Jataka 139

Ubhatobhaṭṭha Jātaka

The Twofold Failure

as told by Eric Van Horn

originally translated by Robert Chalmers, B.A., of Oriel College, Oxford University

originally edited by Professor Edward Byles Cowell, Cambridge University

We are back to beating up on Devadatta again.

The story in the present tells us how Devadatta has had a “twofold failure.” One “fold” is that he has not had the sense pleasures of the lay life. But he has also failed as a monk.

The Jātaka tale tells us how he tried in a previous life to hide what he thought was a prize fish from his neighbors. But his stinginess comes back to bite not just him but his wife as well. Thus his “twofold failure” was repeated in the past.

His blinding and her beating.” The Master told this story while he was at the Bamboo Grove. It is about Devadatta.

We hear that the monks met together in the Dharma Hall. They spoke with one another, saying that even as a torch from a spent fire, charred at both ends and covered with manure in the middle does not serve as useful wood either in the forest or a hearth, so Devadatta, by giving up the world to follow the Buddha’s path had only achieved a twofold shortcoming and failure. He had missed the comforts of a lay life yet had fallen short of his vocation as a monk.

Entering the Hall, the Master asked and was told what the monks were discussing. “Yes, monks,” he said, “and so too in days gone by Devadatta came to another such twofold failure.” So saying, he told this story of the past.

Once upon a time when Brahmadatta was reigning in Benares, the Bodhisatta was born as a tree sprite. There was a certain village where a fisherman lived. And one of these fishermen took his tackle and went off with his little boy. He cast his hook into the most likely waters known to his fellow fishermen.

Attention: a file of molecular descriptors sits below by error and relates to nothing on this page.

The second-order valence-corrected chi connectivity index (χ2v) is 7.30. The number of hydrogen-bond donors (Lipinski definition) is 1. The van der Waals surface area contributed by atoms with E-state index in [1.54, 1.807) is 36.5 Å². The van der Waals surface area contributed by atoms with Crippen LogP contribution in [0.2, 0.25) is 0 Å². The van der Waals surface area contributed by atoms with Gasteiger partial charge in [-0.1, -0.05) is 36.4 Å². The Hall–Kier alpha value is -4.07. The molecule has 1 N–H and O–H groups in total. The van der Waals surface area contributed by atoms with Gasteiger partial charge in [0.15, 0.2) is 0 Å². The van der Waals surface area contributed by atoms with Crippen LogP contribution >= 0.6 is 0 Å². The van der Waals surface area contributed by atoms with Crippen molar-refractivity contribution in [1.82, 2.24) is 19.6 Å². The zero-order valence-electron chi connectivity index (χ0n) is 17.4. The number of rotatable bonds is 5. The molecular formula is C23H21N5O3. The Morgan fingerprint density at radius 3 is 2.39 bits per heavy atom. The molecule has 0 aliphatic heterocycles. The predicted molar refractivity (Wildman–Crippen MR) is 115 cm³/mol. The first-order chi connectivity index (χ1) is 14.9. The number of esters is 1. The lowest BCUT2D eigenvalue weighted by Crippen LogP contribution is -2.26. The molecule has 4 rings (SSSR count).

Now the hook got caught on a snag and the fisherman could not pull it up. “What a fine fish!” he thought. “I’d better send my boy home to tell my wife to quarrel with the neighbors so they will all go home, and then I will not have to share my prize.” Accordingly he told the lad to run home and tell his mother what a big fish he had hooked and how she was to distract the neighbors’ attention.

Then, afraid that his line might break, he threw off his coat and ran into the water to secure his prize. But as he groped about for the fish, he struck against the snag and put out both of his eyes. Moreover a robber stole his clothes from the bank. In agony, he pressed his hands to his blinded eyes and clambered out of the river, trembling all over his body and trying to find his clothes.

Meantime his wife, to occupy the neighbors by starting an argument, placed a palm leaf behind one ear. Then she blackened one eye with soot from the saucepan. In this disguise, she came out to call on her neighbors. “Bless me, you’ve gone mad,” said one woman to her. “Not mad at all,” retorted the fisherman’s wife. “You abuse me without cause with your slanderous tongue. Come with me to the landlord and I’ll have you fined eight coins.”

So with angry words they went off to the landlord. But when the matter was investigated, it was the fisherman’s wife who was fined. And she was tied up and beaten to make her pay the fine.

Now when the tree sprite saw how misfortune had come to the wife in the village and the husband in the forest, he stood in the fork of his tree and exclaimed, “Ah fisherman, both in the water and on land your efforts are in vain, and your failure is twofold.” So saying he uttered this stanza:

His blinding and her beating clearly show

A twofold failure and a twofold woe.

Figure: The Twofold Failures and the Tree Sprite

Figure: The Twofold Failures and the Tree Sprite

His lesson ended, the Master identified the birth by saying, “Devadatta was the fisherman of those days, and I was the tree sprite.”